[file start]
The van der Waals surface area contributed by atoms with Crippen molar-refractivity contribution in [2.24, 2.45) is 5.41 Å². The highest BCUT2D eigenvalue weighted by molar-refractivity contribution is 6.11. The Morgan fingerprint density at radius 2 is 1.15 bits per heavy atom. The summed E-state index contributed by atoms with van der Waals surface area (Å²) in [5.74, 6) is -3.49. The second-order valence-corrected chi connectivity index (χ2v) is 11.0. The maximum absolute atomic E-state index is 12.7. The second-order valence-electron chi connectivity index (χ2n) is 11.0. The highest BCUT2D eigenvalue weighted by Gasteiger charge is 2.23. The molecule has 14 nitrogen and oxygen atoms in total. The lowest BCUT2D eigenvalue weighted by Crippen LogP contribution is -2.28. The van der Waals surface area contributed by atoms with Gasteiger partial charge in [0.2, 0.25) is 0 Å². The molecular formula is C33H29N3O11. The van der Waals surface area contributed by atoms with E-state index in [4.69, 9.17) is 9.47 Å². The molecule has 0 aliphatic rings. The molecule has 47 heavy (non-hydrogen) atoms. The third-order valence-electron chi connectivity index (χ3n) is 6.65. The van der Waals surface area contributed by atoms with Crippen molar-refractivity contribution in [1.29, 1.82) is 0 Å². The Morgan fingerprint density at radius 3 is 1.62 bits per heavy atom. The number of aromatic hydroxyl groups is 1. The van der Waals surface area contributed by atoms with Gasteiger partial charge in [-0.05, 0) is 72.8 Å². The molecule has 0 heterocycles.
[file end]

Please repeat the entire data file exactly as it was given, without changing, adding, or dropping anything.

The van der Waals surface area contributed by atoms with Crippen molar-refractivity contribution in [2.24, 2.45) is 5.41 Å². The highest BCUT2D eigenvalue weighted by molar-refractivity contribution is 6.11. The Morgan fingerprint density at radius 2 is 1.15 bits per heavy atom. The summed E-state index contributed by atoms with van der Waals surface area (Å²) in [5.74, 6) is -3.49. The second-order valence-corrected chi connectivity index (χ2v) is 11.0. The maximum absolute atomic E-state index is 12.7. The second-order valence-electron chi connectivity index (χ2n) is 11.0. The highest BCUT2D eigenvalue weighted by Gasteiger charge is 2.23. The molecule has 14 nitrogen and oxygen atoms in total. The lowest BCUT2D eigenvalue weighted by Crippen LogP contribution is -2.28. The van der Waals surface area contributed by atoms with Gasteiger partial charge in [0.2, 0.25) is 0 Å². The molecular formula is C33H29N3O11. The van der Waals surface area contributed by atoms with E-state index in [4.69, 9.17) is 9.47 Å². The molecule has 0 aliphatic rings. The molecule has 47 heavy (non-hydrogen) atoms. The third-order valence-electron chi connectivity index (χ3n) is 6.65. The van der Waals surface area contributed by atoms with Crippen molar-refractivity contribution in [1.29, 1.82) is 0 Å². The Morgan fingerprint density at radius 3 is 1.62 bits per heavy atom. The number of aromatic hydroxyl groups is 1. The van der Waals surface area contributed by atoms with Gasteiger partial charge in [-0.05, 0) is 72.8 Å². The molecule has 0 heterocycles.